Introduction: Salt Water Etching Steel - Knives, Axes, Pacifiers, Etc

I was in the middle of a project where i was trying to engrave an axe with a dremel... It doesn't matter why, let just say its a terrible process and logs don't appreciate the work. So i wanted something easier. Enter salt water etching. its really simple. like, stupid easy. once you get past all the hard parts.


salty water - i used 1/4c salt to 1c HOT water

masking vinyl

xacto knife

12V battery charger



Step 1: This Is the Artsy Part

apparently there are these printers that cut the vinyl for you in very intricate shapes just by pushing a button. i dont have one of those.

so i printed out a relatively simple design and stole my kids glue stick. I glued my paper printout to this "permanent vinyl" product from Hobby Lobby (use whatever online coupons they have, i think that place is a ripoff at full price)

by my second try i had a reasonable facsimile of the Great Heathen Army flag i was going for (thanks Hobby Lobby!). if this is your first time, start simple. unless youre an xacto knife savant, then go nuts.

at this point in my life i need a headlamp and reading glasses to even focus that close. sooo...simple is for me

Step 2: She Puts the Vinyl on the Steel

clean up whatever you are etching. sand it to whatever finish you want then clean it with rubbing alcohol. you do this to get rid of any oils for both the vinyl stickers sake as well as the etch.

take your vinyl sticker and stick it onto the thing you want to etch. in this case its my extra machete "Bamboobane" because i wasn't sure how well this would work and it was laying around ever since i crushed most of our bamboo with a bobcat...

make sure you cover whatever you dont want etched. squeegie the vinyl down as tight as you can. pretty much if it gets wet its gonna etch. with a decent vinyl you can come up with some detailed designs.

Step 3: This Is the Shocking Part

this is where im going to differ bigtime with most of the other etching tutorials i've seen. First off i wear gloves and a respirator now because after my first try i almost had a panic attack after learning it can produce chlorine gas. After calming down and realizing i wasnt dying it decided to error on the side of caution from that point on.

Also, most guys etch using a Qtip. a Qtip would take FOREVER on some of the designs i want to do. GO BIG OR GO HOME! Cotton balls hold a lot of salt water and take a long time to get used up plus they can cover an entire logo at once giving a more even etch. Next time i think im going to create an edge around my vinyl and just pour the saline into that "cup" to see how that works. but for now use the cotton ball on anything larger than a single tiny etch. anyhow...

1.) take the battery charger and put the red (pos) to the metal. clip in a cotton ball to the black side (neg) plug it in. (if you don't do this it wont work and getting the polarity correct is crucial)

2.) put the cotton ball in the salt water

** honestly this worried me a bit the first time and im sure my wife got a kick of watching me tentatively touching water with electricity. =/ but im still here. **

3.) touch the cotton ball to the etch, it will sizzle and bubble and smoke a bit. Dont breath that stuff in, i've read its a bunch of different things but it cant be good for you.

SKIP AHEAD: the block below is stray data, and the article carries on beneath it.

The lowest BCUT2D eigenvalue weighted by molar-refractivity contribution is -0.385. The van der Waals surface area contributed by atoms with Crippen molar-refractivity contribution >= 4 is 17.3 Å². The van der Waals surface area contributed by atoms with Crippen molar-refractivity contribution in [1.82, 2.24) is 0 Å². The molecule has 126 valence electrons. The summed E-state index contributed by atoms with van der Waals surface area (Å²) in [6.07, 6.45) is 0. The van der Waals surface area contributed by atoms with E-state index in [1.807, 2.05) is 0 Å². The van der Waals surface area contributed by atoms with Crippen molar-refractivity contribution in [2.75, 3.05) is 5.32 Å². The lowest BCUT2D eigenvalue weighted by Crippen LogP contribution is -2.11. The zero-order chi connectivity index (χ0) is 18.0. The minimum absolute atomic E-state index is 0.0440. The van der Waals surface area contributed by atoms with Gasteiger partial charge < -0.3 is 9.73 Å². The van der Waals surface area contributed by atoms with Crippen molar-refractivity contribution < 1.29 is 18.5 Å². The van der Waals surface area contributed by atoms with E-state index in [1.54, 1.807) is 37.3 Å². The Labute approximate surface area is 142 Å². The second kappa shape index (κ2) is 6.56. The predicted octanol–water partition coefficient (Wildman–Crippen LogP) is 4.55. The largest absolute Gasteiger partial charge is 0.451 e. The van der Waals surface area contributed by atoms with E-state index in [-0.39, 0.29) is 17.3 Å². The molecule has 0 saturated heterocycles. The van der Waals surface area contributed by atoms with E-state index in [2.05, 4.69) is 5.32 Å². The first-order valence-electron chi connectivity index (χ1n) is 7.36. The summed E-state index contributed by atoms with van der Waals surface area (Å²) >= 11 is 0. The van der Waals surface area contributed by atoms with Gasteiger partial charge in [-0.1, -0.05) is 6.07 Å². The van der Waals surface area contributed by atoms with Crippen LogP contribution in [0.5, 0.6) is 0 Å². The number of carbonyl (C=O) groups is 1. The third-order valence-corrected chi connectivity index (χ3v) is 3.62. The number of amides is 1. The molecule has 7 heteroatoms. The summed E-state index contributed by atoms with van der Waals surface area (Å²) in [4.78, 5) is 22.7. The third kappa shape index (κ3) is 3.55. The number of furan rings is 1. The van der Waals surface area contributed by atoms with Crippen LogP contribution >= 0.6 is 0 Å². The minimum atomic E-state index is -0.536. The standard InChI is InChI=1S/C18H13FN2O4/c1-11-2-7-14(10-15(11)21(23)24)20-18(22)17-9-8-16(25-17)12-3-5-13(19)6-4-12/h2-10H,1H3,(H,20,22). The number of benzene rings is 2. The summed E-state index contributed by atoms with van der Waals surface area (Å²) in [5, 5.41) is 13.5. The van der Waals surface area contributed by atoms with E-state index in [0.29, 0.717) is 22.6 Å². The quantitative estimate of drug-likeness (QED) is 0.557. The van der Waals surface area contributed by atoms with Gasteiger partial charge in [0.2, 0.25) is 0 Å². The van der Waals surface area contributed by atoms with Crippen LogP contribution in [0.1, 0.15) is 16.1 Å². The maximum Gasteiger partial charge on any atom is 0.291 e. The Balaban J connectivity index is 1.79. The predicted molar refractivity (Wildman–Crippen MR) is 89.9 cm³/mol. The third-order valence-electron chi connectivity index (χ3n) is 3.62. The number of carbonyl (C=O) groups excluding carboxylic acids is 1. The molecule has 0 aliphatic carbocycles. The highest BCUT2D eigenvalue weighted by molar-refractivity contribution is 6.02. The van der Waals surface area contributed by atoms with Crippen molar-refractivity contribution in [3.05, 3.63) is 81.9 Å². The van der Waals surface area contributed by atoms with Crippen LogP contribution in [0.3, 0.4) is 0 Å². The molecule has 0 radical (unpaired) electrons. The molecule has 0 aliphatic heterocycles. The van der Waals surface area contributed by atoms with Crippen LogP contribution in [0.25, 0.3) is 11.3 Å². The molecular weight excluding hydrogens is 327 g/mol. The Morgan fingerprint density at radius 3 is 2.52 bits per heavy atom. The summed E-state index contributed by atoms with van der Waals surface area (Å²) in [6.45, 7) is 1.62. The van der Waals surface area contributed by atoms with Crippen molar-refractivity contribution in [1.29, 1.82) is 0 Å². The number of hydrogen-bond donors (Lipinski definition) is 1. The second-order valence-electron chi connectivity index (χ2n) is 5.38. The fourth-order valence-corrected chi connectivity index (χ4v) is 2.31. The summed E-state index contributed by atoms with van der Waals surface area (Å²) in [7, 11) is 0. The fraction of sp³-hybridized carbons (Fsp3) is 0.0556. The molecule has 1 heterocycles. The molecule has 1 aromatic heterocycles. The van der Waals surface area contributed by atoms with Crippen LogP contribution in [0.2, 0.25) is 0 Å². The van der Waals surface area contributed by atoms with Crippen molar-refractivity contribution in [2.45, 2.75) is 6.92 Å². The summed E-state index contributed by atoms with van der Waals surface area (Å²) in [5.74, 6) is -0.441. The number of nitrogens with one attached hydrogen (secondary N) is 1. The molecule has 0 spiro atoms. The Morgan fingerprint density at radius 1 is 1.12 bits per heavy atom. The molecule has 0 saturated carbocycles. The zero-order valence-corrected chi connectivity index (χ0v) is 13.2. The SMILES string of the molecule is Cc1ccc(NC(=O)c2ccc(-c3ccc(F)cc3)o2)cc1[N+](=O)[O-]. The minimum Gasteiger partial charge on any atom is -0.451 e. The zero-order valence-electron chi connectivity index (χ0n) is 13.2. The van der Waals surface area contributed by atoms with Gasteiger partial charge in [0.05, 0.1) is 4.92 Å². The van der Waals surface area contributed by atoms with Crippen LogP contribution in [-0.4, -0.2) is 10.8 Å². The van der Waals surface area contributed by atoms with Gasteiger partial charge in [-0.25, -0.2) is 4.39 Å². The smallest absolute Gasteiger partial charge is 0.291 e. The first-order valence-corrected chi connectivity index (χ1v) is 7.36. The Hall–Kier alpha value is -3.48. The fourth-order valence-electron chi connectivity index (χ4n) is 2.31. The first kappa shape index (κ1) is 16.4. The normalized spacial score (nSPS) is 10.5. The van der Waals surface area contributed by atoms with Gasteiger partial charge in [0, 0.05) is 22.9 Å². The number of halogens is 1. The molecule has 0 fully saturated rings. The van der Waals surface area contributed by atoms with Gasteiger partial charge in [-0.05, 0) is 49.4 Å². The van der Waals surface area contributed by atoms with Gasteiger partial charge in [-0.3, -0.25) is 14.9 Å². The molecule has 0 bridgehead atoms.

4.) hold it there for about a minute, maybe two if you want a good deep etch.

Step 4: Lather, Rinse, Repeat... No No, Just Etch It Some More

take a look. if it looks good and etched then you are moving on. i haven't found a good way to tell how deep the etch is other than experimentation with timing it but once you peel the vinyl off its over. just make sure you've gotten the whole thing etched.

Step 5: Permanent Doesnt Mean What It Used to

so i used permanent vinyl cause i figured it would stick better and create a better seal than the temp vinyl they sell. i can tell you its pretty hard to remove unless you hit it with heat. but a quick once over and it comes right off. I've found that fire disputes most things claim to descriptor "permanent."

Step 6: Beware Bamboo - the Great Heathen Army Approaches

once the vinyl is off you really get to see what you got. polish up with some steel wool or 600g wet paper and it will leave the etch darker while shining up the high spots for some nice contrast.

you may notice that i have both Odin's raven and a thing that looks like a buzz saw etched into Bamboobane. but wait you say, you only had a raven in the stencil?!?

this my friend is Norse magic.

but of course as in all myths there is a more practical explanation.

i had tried first to do a more complicated raven and failed miserably so in my impatience to try this out i just did the border the first time. the raven shown here is my second go round on this project.

so! be safe, have fun. make something cool

Step 7: This Is the Final

after trial and error with the machete i finished this one for an axe head. its an inverse of the original so the vinyl stickers were the raven and the sun surrounded by nothing then vinyl covered everything else. the runes are the same, covered everything except the cut out runes. my only regret is that i didnt etch it quite deep enough as it was hard to get a good contrast and i ended up cold bluing some of it, which isnt bad in itself but if the etch is deep then you can cold blue the area then sand off the high spots leaving a really well defined darkeded area. i ended up using a qtip and it was more time consuming than expected.